Willow logo


Take three heroes, add several dwarves, one evil queen and a dash of epic quest and you have got a blockbusting D&D movie, not to mention a potential game licence.

I could tell you the whole story but I'd probably get done under some copyright law, so I will take the relevant stages.

The quest is to save a baby called Elora Danan, who has been born in the (presumably evil) queen's dungeons. You play the part of the Daikini Ehtna who has to save the child by escaping from the dungeons in the first stage presented via a 3D player perspective view. You use a pointer to click on the relevant exits in a room. Linger too long and the guards will catch you. Be careless and you could fall into a trap - definitely one for mapping this level.

The next stage finds our hero Willow in the woods trying to avoid the queen's troops, armed only with his wit and three acorns. It sounds useful but the acorns are magic (they turn troops to stone). Avoid blundering into pits or swamps and try to pick up any extra acorns en route.

When you are out of the woods and emerge at the cross roads, you will find two cages, one containing your mate Madmartigan the other containing Death.

The follows the intermediate stage where the once beautiful Fin Raziel is transformed into a hideous beast thing and can only be transformed back by selecting the right three icons, one at each stage. With thirteen to choose from it is not too easy to get wrong and she or you will end up looking even grimer.

Afterwards come the ice caves which finds Madmartigan and Willow escaping from the snow camp of the evil General Kael. Riding on a shield, utilised as a sled you have to negotiate the ice tunnels, otherwise it is kapowie.

Survived? Good, now you get to fight General Kael at the steps of the Queen's tower. Slash him to ribbons in a fit of swordmanship that makes Zorro look like an amateur. Climb the tower then face the queen. The queen can only be destroyed by a spell, which you have to make up from nine out of the thirteen symbols, and all this before she culls Elora. Can you handle the pace?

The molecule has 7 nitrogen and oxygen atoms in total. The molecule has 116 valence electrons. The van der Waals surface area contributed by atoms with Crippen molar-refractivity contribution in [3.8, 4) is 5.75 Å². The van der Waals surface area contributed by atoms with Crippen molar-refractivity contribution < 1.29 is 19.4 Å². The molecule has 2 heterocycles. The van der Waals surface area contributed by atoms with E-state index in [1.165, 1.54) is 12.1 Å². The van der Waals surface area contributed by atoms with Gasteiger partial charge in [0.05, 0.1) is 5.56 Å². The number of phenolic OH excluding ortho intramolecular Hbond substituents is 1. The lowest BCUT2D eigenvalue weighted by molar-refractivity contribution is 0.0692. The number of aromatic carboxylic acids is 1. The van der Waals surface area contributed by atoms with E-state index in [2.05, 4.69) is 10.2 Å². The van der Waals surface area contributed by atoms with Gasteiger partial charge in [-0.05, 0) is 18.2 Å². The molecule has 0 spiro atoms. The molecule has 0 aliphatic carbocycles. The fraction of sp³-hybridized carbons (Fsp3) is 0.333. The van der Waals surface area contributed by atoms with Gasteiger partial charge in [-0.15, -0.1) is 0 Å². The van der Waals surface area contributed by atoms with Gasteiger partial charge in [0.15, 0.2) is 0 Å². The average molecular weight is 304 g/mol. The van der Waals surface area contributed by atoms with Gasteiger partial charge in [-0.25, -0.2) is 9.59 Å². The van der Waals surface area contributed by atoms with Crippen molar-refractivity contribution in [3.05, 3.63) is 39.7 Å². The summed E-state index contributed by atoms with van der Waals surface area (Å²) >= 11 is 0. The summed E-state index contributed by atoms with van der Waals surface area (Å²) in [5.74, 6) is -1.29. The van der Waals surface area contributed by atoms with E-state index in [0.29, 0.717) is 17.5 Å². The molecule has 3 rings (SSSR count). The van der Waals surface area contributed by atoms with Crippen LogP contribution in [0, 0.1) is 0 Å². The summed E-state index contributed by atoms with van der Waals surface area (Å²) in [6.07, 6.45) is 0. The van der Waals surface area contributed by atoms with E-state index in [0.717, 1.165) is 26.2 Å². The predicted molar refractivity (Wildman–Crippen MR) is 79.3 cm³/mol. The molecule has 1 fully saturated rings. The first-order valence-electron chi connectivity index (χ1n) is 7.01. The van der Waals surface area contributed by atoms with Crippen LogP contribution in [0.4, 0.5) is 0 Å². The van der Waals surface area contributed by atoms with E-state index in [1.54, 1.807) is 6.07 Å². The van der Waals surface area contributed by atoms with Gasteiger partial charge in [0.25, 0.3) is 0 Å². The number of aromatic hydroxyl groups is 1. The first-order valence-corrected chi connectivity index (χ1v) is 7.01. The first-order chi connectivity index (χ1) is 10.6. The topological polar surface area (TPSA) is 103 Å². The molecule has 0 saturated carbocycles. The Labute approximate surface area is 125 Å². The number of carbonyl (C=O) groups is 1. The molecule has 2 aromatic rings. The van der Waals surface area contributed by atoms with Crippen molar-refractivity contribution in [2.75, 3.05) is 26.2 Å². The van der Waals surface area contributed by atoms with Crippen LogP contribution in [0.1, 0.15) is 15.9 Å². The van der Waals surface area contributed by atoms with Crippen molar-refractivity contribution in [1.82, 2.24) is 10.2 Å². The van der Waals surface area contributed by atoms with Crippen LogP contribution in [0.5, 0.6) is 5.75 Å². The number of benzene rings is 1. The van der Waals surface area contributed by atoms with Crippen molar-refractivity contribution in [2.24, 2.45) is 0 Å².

Compared to the old Lucasfilm games on the 64 this does not quite come up to standard. The graphics are well put together but poorly executed, and the tune is a Bagpuss theme with an '88 remix, phew.

There will be quite a few people who will be turned on by the prospect of an arcade adventure like this, but I for one am not. But then if it is a puzzling, map-able, lasting challenge you are looking for, this could just be the one for you.

Willow logo

Mindscape, £24.95

As Willow, hero of the game and the movie, you've got to make it through several sections to rescue a baby from the powers of a wicked queen.

First off, as Willow's accomplice, Ethna, you must negotiate a maze of dungeon rooms; lingering in any one place means capture by guards. Outside, as Willow himself, you attempt to cross through treacherous woodland, to reach the crossroads. Once there, you battle with the queen's henchmen and finally attempt to defeat the Queen Bavmorda.

Gordon Houghton The first thing that strikes Willow is that it takes longer to load each section than it does to play. When you do actually manage to get into the game, practically the only thing that influences whether you win or lose is luck. That might be OK for a bout of roulette or Poker maybe, but in a computer game - no way! Avoid it.
Maff Evans Willow has to be one of the nominations of worst Amiga games of all time - it's already one of the worst film licences. Sheer luck counts over skill in most cases. The first section, which should be designed to hold the player's interest, is a weak maze affair. There's no map, but it just takes one wrong move to get captured and that's the end of the game! Graphics are equally disappointing (very basic animation) and the sound is a grating, one channel cacophony called 'music'. That, together with one of the most long-winded loaders ever devised, makes Willow a product to avoid at all costs.
Zzap's Thing: Willow or won't he? Ken D Fish: That joke's crap!